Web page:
Risk factors; 25-hydroxyvitamin D; Vitamin D; Vitamin D deficiency; Bangladesh
Vitamin A deficiency (VAD) is an important nutritional problem in India, resulting in an increased risk of severe morbidity and mortality. Periodic, high-dose vitamin A supplementation is the WHO-recommended method to prevent VAD, since a single dose can compensate for reduced dietary intake or increased need over a period of several months. However, in India only 34 percent of targeted children currently receive the two doses per year, and new strategies are urgently needed.
Recent advancements in biotechnology permit alternative strategies for increasing the vitamin A content of common foods. Mustard (Brassica juncea), which is consumed widely in the form of oil by VAD populations, can be genetically modified to express high levels of beta-carotene, a precursor to vitamin A. Using estimates for consumption, we compare predicted costs and benefits of genetically modified (GM) fortification of mustard seed with high-dose vitamin A supplementation and industrial fortification of mustard oil during processing to alleviate VAD by calculating the avertable health burden in terms of disability-adjusted life years (DALY).
We found that all three interventions potentially avert significant numbers of DALYs and deaths. Expanding vitamin A supplementation to all areas was the least costly intervention, at $23–$50 per DALY averted and $1,000–$6,100 per death averted, though cost-effectiveness varied with prevailing health subcenter coverage. GM fortification could avert 5 million–6 million more DALYs and 8,000–46,000 more deaths, mainly because it would benefit the entire population and not just children. However, the costs associated with GM fortification were nearly five times those of supplementation. Industrial fortification was dominated by both GM fortification and supplementation. The cost-effectiveness ratio of each intervention decreased with the prevalence of VAD and was sensitive to the efficacy rate of averted mortality.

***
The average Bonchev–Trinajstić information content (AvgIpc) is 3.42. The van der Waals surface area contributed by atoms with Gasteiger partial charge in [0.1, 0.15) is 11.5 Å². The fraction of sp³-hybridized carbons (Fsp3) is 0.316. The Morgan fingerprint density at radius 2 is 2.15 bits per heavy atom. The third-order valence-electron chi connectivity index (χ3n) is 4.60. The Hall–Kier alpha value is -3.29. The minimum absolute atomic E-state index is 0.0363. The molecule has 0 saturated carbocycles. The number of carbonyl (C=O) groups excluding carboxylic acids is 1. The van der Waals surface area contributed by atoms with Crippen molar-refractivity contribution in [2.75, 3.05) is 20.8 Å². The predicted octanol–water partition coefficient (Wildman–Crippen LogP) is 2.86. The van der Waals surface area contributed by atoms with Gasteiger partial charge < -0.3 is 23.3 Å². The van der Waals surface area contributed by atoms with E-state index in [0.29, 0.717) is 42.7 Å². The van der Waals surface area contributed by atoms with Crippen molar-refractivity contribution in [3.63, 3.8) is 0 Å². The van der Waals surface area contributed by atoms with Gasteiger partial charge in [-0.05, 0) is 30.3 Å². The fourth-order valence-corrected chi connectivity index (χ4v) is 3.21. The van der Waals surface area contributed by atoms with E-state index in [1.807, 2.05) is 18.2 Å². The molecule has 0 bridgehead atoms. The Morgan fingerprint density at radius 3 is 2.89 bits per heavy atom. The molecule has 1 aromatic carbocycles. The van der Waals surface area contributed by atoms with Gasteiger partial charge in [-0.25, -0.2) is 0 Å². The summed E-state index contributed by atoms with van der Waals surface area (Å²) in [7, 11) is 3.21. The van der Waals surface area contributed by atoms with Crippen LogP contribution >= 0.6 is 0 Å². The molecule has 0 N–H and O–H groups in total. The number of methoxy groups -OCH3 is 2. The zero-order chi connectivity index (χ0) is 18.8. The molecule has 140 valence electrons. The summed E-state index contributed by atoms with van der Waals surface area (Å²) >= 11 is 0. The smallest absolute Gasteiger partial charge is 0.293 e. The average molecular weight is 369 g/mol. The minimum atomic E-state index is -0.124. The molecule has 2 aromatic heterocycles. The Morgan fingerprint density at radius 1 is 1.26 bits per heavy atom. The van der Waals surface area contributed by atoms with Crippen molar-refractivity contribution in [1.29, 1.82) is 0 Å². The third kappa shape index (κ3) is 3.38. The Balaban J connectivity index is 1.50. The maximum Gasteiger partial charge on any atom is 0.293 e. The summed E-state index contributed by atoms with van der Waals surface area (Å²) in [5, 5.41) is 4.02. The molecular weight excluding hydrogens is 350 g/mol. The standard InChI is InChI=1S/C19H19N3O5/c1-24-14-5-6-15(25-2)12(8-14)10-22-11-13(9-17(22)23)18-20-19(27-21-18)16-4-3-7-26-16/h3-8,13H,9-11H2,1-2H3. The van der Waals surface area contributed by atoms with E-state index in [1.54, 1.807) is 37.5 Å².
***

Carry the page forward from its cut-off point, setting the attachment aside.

Although supplementation is the least costly intervention, our findings also indicate that GM fortification could reduce the VAD disease burden to a substantially greater degree because of its wider reach. Given the difficulties in expanding supplementation to areas without health subcenters, GM fortification of mustard seed is an attractive alternative, and further exploration of this technology is warranted.
Vitamin D deficiency has been associated with a multitude of disorders including diabetes, defective insulin secretion as well as rickets and poor bone health. Vitamin D is also a concern during childhood and adolescence and has been reported in girls from South Brazil. We determined the prevalence of vitamin D deficiency in girls from South Brazil and investigated whether the genotypic distribution of the BsmI, ApaI and TaqI polymorphisms of the VDR gene and their haplotypes were associated with vitamin D levels.
Cross-sectional study including 234 apparently healthy girls aged 7 to 18 years. Height and weight were measured for calculation of body mass index (BMI) percentiles for age. Plasma levels of 25-hydroxyvitamin D [25(OH)D] were assessed. Participants were genotyped for ApaI (rs7975232), TaqI (rs731236), and BsmI (rs1544410) SNPs.
The median and interquartile range (25-75%) of BMI percentile was 62.0 (33.3 – 84.9). The frequency of overweight/obesity was 24.9%. Circulating levels of 25(OH)D (≥ 30 ng/mL) were adequate in 9.4%; insufficient in 54.3% (20–29 ng/mL); and deficient in 36.3% (< 20 ng/mL). Genotype frequencies were GG = 47.0%, GA = 41.5%, and AA = 11.5% for BsmI; GG = 16.7%, GT = 52.6%, and TT = 30.8% for ApaI; TT = 46.2%, TC = 44.9% and CC = 9.0% for TaqI. Genotypes with no gene variance (ancestral wild genotype) of BsmI (GG vs. GA + AA, two-tailed Student’s t-test p < 0.001), ApaI (GG vs. GT + TT, two-tailed Student’s t-test p = 0.031) and TaqI (TT vs. TC + CC, two-tailed Student’s t-test p = 0.005) SNPs and the GGT haplotype (two-tailed Student’s t-test p = 0.036) were significantly associated with lower 25(OH)D levels.
25-hydroxyvitamin D deficiency and insufficiency were highly prevalent in this sample. The BsmI, ApaI and TaqI wild variants of the VDR gene, as well as the GGT haplotype, were associated with lower vitamin D levels, suggesting that VDR gene polymorphisms could be linked to higher susceptibility to vitamin D deficiency in a sub-population of children and adolescents.
25-hydroxyvitamin D; VDR gene polymorphisms; Pediatric female population